The race for the vice-president (external) position has been a fierce and turbulent competition between incumbent Christian Fotang, a fourth-year biology major, and Chris Beasley, a fifth-year political science student. Both deliver similar platforms based on advocacy for students, but differ slightly on how they will achieve their goals. In the end, this will be a close race, but who deserves to, and will, win?
This year has been one of the hardest for students, with the COVID-19 pandemic, returning to campus, budget cuts, and tuition increases. Now more than ever, students need active action and advocacy, something that has been missing for the past year. The U of A’s protest game has been seriously lacking lately. Only one protest happened during the last vice-president (external) (VPX) term. Students want and need to be heard in order for things to change on campus. One of Beasley’s promises is planning more frequent and better protests.
Better and more organized protests are key in getting students on the forefront of the province’s mind, especially with the upcoming provincial election. Beasley promises to make student issues an election issue, which if achieved, can greatly improve life on campus.
Beasley is passionate about advocacy, and has big plans for supporting students on campus, particularly those who are often unheard. This year, many students have expressed concern about the rise in sexual violence on campus, and the lack of funding its resources have. Students are afraid, and the U of A campus is rapidly becoming unsafe for many students. Beasley, in turn, has promised to lobby and advocate for funding. Even though many of the candidates also promise this, Beasley’s approach is vastly different.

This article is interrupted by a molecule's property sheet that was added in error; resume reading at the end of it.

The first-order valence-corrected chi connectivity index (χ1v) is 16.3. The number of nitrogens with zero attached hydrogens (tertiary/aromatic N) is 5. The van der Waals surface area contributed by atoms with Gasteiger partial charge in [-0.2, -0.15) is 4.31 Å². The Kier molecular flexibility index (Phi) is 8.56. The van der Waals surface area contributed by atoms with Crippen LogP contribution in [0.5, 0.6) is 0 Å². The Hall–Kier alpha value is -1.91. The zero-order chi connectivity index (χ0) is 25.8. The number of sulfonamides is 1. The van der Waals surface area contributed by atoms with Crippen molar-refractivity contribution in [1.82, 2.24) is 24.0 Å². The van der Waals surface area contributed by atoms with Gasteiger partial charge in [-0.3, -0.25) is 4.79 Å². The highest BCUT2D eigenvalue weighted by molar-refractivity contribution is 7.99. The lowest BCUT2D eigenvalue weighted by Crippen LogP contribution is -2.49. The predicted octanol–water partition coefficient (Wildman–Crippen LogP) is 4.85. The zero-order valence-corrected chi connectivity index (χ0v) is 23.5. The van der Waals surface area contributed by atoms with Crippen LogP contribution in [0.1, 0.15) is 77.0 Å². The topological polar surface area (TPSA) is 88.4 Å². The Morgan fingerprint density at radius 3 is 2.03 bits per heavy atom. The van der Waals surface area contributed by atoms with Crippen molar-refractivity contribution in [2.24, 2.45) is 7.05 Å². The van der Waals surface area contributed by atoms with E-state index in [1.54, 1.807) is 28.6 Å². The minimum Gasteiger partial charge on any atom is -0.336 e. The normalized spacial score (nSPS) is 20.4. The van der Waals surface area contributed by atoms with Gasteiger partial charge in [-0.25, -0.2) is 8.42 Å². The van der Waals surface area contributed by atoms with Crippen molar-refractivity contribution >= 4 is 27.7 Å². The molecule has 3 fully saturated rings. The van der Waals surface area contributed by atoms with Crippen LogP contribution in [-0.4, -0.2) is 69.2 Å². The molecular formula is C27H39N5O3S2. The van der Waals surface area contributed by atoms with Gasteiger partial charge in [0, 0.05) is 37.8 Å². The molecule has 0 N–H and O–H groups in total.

Instead of blanket funding spread across all of our campuses, Beasley hopes to advocate for tailored programs and resources. If you’re a student at Campus Saint-Jean, you’ll get help that’s made for French students. Beasley understands that not all problems are created equal, and many students face issues that differ from their peers. As well, Beasley noted that much of the allotted funding from the provincial government is going towards a survey conducted by the provincial government. This will gather information about sexual violence on campuses. Beasley acknowledged that sexual violence is a problem that students are aware of. In his platform, Beasley states that we don’t need more information, instead calling for “crisis funding for a crisis situation.”
It’s abundantly clear that Beasley cares about students, and he has a lot of ideas on how to do it. Beasley’s platform is thoughtful, but there’s only so much that protesting can do in the long-term. Beasley is absolutely capable, it’s just a matter of getting everything he hopes to achieve done.
While Beasley’s means for advocating for student issues is through protesting, Fotang takes on a more collaborative approach.
For him, working alongside MPs, the provincial government, and different student groups is how he will achieve many of the points in his platform. Throughout his term, Fotang hasn’t been known for organizing protests; as mentioned earlier, the UASU only organized one protest during his term. Instead, Fotang has chosen to lobby stakeholders and collaborate with all levels of government. While lobbying often works, and it certainly has for Fotang, it can’t be the only solution.